• 9. Total Quality Management Is a philosophy that involves every one in an organization in a continual effort to improve quality, drive down cost and achieve customer satisfaction. Commitment to quality throughout organization • Principles of TQM – Customer-oriented – Leadership – Strategic planning – Employee responsibility – Continuous improvement – Cooperation – Statistical methods – Training and education Strategic implications of TQM • Strong leadership • Goals, vision, or mission • Operational plans and policies • Mechanism for feedback Abdella K., Department of Entrepreneurship & Bus. Mgt, Kotebe Metroplitan University
  • 10. Steps to Successfully Implement TQM Build organizational commitment to quality. Focus on customers: TQM see customers as the starting point. It requires to identify what customers want, what the company actually provides to customers, quality gap, and formulate a plan for closing the quality gap. Find ways to measure quality Set goals and create incentives Solicit input from employees: Quality circle Identify defects and trace them to their sources Design for ease of production Break down barriers between functionsAbdella K., Department of Entrepreneurship & Bus. Mgt, Kotebe Metroplitan University
  • 11. TQM principles from the Japanese Kaizen Technique • Kaizen- defines the managements role in continuously encouraging and implementing small improvements in the individual & organization. • Break the complex process into sub-processes and then improve the sub-processes. • Continuous improvements in small increments make the process more efficient ,controllable and adaptable. • Does not rely on more expense, or sophisticated equipment and techniques. Abdella K., Department of Entrepreneurship & Bus. Mgt, Kotebe Metroplitan University
  • 12. Role of Employees in Quality Improvement • Participative problem solving – employees involved in quality- management – every employee has undergone extensive training to provide quality service. • Kaizen – involves everyone in process of continuous improvement Abdella K., Department of Entrepreneurship & Bus. Mgt, Kotebe Metroplitan University
  • 13. Quality Circles and QITs • Quality circle: group of workers and supervisors from same area who address quality problems • Process/Quality improvement teams (QITs): focus attention on business processes rather than separate company functions Presentation Implementation Monitoring Solution Problem results Problem Analysis Cause and effect Data collection and analysis Problem Identification List alternatives Consensus Brainstorming Training Group processes Data collection Problem analysis Organization 8-10 members Same area Supervisor/moderato r Abdella K., Department of Entrepreneurship & Bus. Mgt, Kotebe Metroplitan University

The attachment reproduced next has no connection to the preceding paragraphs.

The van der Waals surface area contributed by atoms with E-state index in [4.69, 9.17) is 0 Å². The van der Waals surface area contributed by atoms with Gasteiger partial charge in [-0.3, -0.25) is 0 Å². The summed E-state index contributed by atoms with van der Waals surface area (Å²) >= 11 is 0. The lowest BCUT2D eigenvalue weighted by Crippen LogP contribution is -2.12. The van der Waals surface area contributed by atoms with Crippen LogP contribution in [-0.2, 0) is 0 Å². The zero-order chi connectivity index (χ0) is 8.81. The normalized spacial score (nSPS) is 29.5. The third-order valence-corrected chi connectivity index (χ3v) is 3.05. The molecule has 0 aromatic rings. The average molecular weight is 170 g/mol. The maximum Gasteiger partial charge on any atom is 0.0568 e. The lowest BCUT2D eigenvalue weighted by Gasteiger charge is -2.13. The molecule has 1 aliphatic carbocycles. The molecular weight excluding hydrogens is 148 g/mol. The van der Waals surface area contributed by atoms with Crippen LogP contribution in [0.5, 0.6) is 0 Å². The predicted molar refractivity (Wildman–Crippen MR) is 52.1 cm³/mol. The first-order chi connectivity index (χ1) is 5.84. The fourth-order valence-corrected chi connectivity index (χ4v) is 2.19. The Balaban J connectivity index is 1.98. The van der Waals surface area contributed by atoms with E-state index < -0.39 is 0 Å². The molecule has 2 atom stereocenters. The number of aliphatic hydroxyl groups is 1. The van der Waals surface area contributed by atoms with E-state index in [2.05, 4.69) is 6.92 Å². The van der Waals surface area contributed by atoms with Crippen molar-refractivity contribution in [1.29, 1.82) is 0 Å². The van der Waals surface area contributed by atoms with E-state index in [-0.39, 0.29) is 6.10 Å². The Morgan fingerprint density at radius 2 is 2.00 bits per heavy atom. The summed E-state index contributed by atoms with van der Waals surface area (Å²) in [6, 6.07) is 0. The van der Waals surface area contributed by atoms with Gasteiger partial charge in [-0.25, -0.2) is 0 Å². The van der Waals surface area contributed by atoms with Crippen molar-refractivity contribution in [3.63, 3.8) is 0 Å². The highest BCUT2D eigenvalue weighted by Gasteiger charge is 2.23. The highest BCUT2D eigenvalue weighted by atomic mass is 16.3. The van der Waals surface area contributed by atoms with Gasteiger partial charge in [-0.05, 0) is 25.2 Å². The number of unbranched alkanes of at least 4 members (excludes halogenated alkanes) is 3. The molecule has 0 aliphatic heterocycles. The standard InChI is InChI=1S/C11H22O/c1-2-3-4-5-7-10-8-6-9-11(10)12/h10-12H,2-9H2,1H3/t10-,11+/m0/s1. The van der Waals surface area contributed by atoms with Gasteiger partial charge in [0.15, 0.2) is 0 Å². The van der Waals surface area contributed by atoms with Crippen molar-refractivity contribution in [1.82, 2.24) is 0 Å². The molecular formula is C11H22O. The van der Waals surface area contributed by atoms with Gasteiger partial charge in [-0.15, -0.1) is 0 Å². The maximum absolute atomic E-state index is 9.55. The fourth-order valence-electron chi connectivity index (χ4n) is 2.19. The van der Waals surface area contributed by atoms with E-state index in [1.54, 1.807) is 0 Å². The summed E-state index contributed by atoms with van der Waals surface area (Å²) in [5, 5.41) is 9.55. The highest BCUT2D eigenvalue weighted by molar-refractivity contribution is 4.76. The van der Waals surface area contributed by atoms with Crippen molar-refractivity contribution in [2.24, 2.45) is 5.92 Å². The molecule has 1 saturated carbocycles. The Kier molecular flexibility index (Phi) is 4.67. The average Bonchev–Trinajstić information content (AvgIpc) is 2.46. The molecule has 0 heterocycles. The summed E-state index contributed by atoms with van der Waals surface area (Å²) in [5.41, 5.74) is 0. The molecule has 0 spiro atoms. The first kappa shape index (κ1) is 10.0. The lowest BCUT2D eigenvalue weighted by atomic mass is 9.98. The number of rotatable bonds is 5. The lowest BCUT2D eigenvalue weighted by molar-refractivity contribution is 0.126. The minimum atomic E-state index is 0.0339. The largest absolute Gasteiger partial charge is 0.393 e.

• 14. Quality Attributes in Services • Principles of TQM apply equally well to services and manufacturing • Timeliness – how quickly a service is provided? • Benchmark – “best” level of quality achievement in one company that other companies seek to achieve “quickest, friendliest, most accurate service available.” Abdella K., Department of Entrepreneurship & Bus. Mgt, Kotebe Metroplitan University
  • 15. 4.1.2. Revolutionary Change  Is a rapid, dramatic, and broadly focused change.  It involves a bold attempt to quickly find new ways to be effective.  Is a radical shift in ways of doing things, new goals, and new structure for the organization. Example: Reengineering, restructuring, and quantum innovation Abdella K., Department of Entrepreneurship & Bus. Mgt, Kotebe Metroplitan University
  • 16. 4.2. Business Process Reengineering  Is the fundamental rethinking and radical redesign of business process to achieve dramatic improvements in critical, contemporary measures of performance, such as cost, quality, service, and speed. Fundamental Rethinking: Why do we do what we do? Why do we do it the way we do it? Radical redesign: Throwing the existing system and starting with a clean slate and redesign. Dramatic improvement: It is about achieving quantum performance growth.  Business process: An organized group of related activities that together create value to customers.  Reengineering is not downsizing, not restructuring, not automation, and not outsourcingAbdella K., Department of Entrepreneurship & Bus. Mgt, Kotebe Metroplitan University